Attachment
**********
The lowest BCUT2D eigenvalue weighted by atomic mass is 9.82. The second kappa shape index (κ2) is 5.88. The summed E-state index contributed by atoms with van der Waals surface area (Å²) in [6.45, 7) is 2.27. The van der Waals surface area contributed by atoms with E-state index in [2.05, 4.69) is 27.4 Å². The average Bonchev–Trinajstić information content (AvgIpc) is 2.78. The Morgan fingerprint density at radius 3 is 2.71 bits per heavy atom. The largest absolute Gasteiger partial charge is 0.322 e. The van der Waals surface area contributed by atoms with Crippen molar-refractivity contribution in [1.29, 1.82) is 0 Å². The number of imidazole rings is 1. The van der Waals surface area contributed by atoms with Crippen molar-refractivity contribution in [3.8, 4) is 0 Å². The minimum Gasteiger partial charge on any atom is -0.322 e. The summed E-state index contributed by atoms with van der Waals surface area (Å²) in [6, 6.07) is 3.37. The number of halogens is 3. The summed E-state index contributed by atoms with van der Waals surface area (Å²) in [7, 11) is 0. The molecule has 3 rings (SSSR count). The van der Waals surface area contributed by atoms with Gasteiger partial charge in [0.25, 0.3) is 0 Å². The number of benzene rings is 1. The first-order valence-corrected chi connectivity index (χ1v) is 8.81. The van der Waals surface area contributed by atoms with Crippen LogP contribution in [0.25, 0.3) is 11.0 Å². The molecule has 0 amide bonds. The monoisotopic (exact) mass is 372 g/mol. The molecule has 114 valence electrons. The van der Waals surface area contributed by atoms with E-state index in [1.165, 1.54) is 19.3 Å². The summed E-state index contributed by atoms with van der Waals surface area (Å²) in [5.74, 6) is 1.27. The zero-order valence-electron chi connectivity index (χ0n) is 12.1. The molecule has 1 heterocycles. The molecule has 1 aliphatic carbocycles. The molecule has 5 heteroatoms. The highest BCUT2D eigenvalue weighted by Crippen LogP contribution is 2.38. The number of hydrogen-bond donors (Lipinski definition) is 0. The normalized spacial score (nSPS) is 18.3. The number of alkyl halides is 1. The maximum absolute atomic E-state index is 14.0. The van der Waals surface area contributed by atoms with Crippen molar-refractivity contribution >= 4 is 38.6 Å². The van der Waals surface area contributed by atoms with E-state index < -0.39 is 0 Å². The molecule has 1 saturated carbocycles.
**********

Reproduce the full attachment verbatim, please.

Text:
The lowest BCUT2D eigenvalue weighted by atomic mass is 9.82. The second kappa shape index (κ2) is 5.88. The summed E-state index contributed by atoms with van der Waals surface area (Å²) in [6.45, 7) is 2.27. The van der Waals surface area contributed by atoms with E-state index in [2.05, 4.69) is 27.4 Å². The average Bonchev–Trinajstić information content (AvgIpc) is 2.78. The Morgan fingerprint density at radius 3 is 2.71 bits per heavy atom. The largest absolute Gasteiger partial charge is 0.322 e. The van der Waals surface area contributed by atoms with Crippen molar-refractivity contribution in [1.29, 1.82) is 0 Å². The number of imidazole rings is 1. The van der Waals surface area contributed by atoms with Crippen molar-refractivity contribution in [3.8, 4) is 0 Å². The minimum Gasteiger partial charge on any atom is -0.322 e. The summed E-state index contributed by atoms with van der Waals surface area (Å²) in [6, 6.07) is 3.37. The number of halogens is 3. The summed E-state index contributed by atoms with van der Waals surface area (Å²) in [7, 11) is 0. The molecule has 3 rings (SSSR count). The van der Waals surface area contributed by atoms with Gasteiger partial charge in [0.25, 0.3) is 0 Å². The number of benzene rings is 1. The first-order valence-corrected chi connectivity index (χ1v) is 8.81. The van der Waals surface area contributed by atoms with Crippen LogP contribution in [0.25, 0.3) is 11.0 Å². The molecule has 0 amide bonds. The monoisotopic (exact) mass is 372 g/mol. The molecule has 114 valence electrons. The van der Waals surface area contributed by atoms with E-state index in [1.165, 1.54) is 19.3 Å². The summed E-state index contributed by atoms with van der Waals surface area (Å²) in [5.74, 6) is 1.27. The zero-order valence-electron chi connectivity index (χ0n) is 12.1. The molecule has 1 heterocycles. The molecule has 1 aliphatic carbocycles. The molecule has 5 heteroatoms. The highest BCUT2D eigenvalue weighted by Crippen LogP contribution is 2.38. The number of hydrogen-bond donors (Lipinski definition) is 0. The normalized spacial score (nSPS) is 18.3. The number of alkyl halides is 1. The maximum absolute atomic E-state index is 14.0. The van der Waals surface area contributed by atoms with Crippen molar-refractivity contribution >= 4 is 38.6 Å². The van der Waals surface area contributed by atoms with E-state index < -0.39 is 0 Å². The molecule has 1 saturated carbocycles.